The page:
navigation main:
  • Reviews

    the arts: Ladies Sasquatch cross Canada!

    by Jude MacDonald | Apr 9, 2009

    From Hamilton to Winnipeg to Lethbridge to Peterborough, Allyson Mitchell’s monstrous entourage does its bit for the Deep Lez cause. Her ladies display what has been described as a feral sexuality, one blending feminist theory with fun fur you want to pet. Who wouldn’t want to join them? read more

  • Ideas

    the Jane Doe decade

    by Moira Farr | Mar 25, 2009

    In March 2009, the University of Ottawa held a conference called Sexual Assault Law, Practice and Activism in a Post-Jane Doe Era. It marked the 10th anniversary of the groundbreaking case of Jane Doe v. the Metropolitan Toronto police. The conference also celebrated the work of the Honourable Claire L’Heureux-Dubé. As a justice of the Supreme Court of Canada, she helped shape landmark equality-rights rulings. read more

  • People

    Marie-Anne Lagimodière, née Gaboury

    by Frances Rooney | Feb 16, 2009

    Just in time for Manitoba’s Louis Riel Day, a new biography explores his grandmother’s life and significance. Author Maggie Siggins writes, “It’s been said that in Marie-Anne’s latter years she and her favourite grandchild, Louis Riel, were very close. No wonder. They were kindred spirits.” How this historical figure has been remembered shows us a lot about how shared memory changes over time, and what the limits of history can be. What can you do to keep the past and its people alive? read more

  • People

    legacy: room for Miss Lou, Harbourfront’s living tribute to a cultural icon

    by Sierra Bacquie | Feb 12, 2009

    Miss Lou’s Room is a dynamic remembrance of the great Jamaican icon, whose influence is felt around the world, with a particular resonance in Toronto. Miss Lou’s is a strong presence in the space at Harbourfront that bears her name. The personal nature of the comments in the visitors’ book makes clear the depth of the impact that Louise Bennett-Coverley had on so many now-grown children. The room itself piques the senses of the youngsters who now come to the space for an afternoon storytelling. read more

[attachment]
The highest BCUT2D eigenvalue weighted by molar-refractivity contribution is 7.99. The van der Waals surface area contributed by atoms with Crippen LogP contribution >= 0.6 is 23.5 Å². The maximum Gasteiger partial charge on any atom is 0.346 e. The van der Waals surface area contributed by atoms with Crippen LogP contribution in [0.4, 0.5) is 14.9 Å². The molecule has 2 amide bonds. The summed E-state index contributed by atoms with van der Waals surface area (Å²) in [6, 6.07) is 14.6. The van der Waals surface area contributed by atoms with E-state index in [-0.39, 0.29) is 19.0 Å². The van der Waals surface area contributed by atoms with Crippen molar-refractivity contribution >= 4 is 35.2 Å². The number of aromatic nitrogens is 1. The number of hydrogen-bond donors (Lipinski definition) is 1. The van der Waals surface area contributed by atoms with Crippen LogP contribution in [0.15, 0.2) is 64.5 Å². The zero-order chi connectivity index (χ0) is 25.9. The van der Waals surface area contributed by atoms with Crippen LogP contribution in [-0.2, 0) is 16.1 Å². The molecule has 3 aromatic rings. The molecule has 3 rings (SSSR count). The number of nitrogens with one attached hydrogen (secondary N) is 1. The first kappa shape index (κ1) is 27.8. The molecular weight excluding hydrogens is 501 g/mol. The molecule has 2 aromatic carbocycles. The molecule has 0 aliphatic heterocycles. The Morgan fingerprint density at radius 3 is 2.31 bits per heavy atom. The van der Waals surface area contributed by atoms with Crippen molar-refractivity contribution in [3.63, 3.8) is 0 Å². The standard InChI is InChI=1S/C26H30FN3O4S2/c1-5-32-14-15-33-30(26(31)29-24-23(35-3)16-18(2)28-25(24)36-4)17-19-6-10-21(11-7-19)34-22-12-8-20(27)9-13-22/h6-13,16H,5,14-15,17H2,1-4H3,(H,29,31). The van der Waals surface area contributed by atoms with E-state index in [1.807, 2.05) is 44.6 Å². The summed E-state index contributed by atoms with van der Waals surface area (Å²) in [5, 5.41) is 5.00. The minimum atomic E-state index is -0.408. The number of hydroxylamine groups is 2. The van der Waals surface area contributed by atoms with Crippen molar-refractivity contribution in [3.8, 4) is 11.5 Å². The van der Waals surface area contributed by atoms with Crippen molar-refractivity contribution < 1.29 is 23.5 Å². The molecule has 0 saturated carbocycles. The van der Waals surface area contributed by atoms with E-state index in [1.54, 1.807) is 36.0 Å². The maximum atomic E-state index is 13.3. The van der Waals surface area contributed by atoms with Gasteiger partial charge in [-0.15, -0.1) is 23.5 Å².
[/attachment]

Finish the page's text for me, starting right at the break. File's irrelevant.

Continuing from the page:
• People

    artist: Dora de Pédery-Hunt, November 16, 1913–September 29, 2008

    by Frances Rooney | Jan 6, 2009

    On October 18, 1929, Canada recognized that women are persons. In 1979, Dora de Pédery-Hunt designed the Persons Case medallion. She said of her design, “The subject of this medal is celebration! Celebration of Canadian women becoming ‘persons’, of joy and delight that at least one great step was taken.” According to Clara Hargittay, de Pédery-Hunt “was instrumental in introducing the ancient art of medal sculpture to Canada.” Think you have never seen her work? Think again. read more

  • Reviews

    sometimes a rose is a campaign

    by Patricia Enborg | Dec 22, 2008

    An organized call for a national action plan to end violence against women is almost 20 years old. How far has Canada progressed in almost 20 years? According to Heidi Rathjen, who was an engineering student at the École Polytechnique in 1989, “We obviously still have a long way to go.” As a result, the YWCA relaunched its Rose Button Campaign this year. Raising awareness is not enough. It’s time for real action. read more